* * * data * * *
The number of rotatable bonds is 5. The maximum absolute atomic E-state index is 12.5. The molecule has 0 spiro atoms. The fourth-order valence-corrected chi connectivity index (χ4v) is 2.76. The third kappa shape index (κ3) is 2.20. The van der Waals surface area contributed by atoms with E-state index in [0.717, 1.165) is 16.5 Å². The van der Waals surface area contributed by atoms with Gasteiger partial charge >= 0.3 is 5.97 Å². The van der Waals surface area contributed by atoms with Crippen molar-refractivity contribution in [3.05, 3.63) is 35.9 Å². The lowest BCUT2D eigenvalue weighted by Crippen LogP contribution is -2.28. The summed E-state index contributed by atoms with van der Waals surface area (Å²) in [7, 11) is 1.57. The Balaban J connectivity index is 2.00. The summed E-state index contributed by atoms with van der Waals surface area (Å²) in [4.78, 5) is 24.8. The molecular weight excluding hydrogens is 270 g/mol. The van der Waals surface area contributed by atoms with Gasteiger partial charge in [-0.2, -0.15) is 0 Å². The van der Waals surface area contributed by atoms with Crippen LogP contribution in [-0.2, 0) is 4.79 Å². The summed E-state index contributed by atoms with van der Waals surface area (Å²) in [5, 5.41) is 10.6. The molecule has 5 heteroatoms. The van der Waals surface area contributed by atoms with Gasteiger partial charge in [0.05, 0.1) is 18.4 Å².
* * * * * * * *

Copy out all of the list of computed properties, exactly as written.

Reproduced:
The number of rotatable bonds is 5. The maximum absolute atomic E-state index is 12.5. The molecule has 0 spiro atoms. The fourth-order valence-corrected chi connectivity index (χ4v) is 2.76. The third kappa shape index (κ3) is 2.20. The van der Waals surface area contributed by atoms with E-state index in [0.717, 1.165) is 16.5 Å². The van der Waals surface area contributed by atoms with Gasteiger partial charge >= 0.3 is 5.97 Å². The van der Waals surface area contributed by atoms with Crippen molar-refractivity contribution in [3.05, 3.63) is 35.9 Å². The lowest BCUT2D eigenvalue weighted by Crippen LogP contribution is -2.28. The summed E-state index contributed by atoms with van der Waals surface area (Å²) in [7, 11) is 1.57. The Balaban J connectivity index is 2.00. The summed E-state index contributed by atoms with van der Waals surface area (Å²) in [4.78, 5) is 24.8. The molecular weight excluding hydrogens is 270 g/mol. The van der Waals surface area contributed by atoms with Gasteiger partial charge in [-0.2, -0.15) is 0 Å². The van der Waals surface area contributed by atoms with Crippen LogP contribution in [-0.2, 0) is 4.79 Å². The summed E-state index contributed by atoms with van der Waals surface area (Å²) in [5, 5.41) is 10.6. The molecule has 5 heteroatoms. The van der Waals surface area contributed by atoms with Gasteiger partial charge in [0.05, 0.1) is 18.4 Å².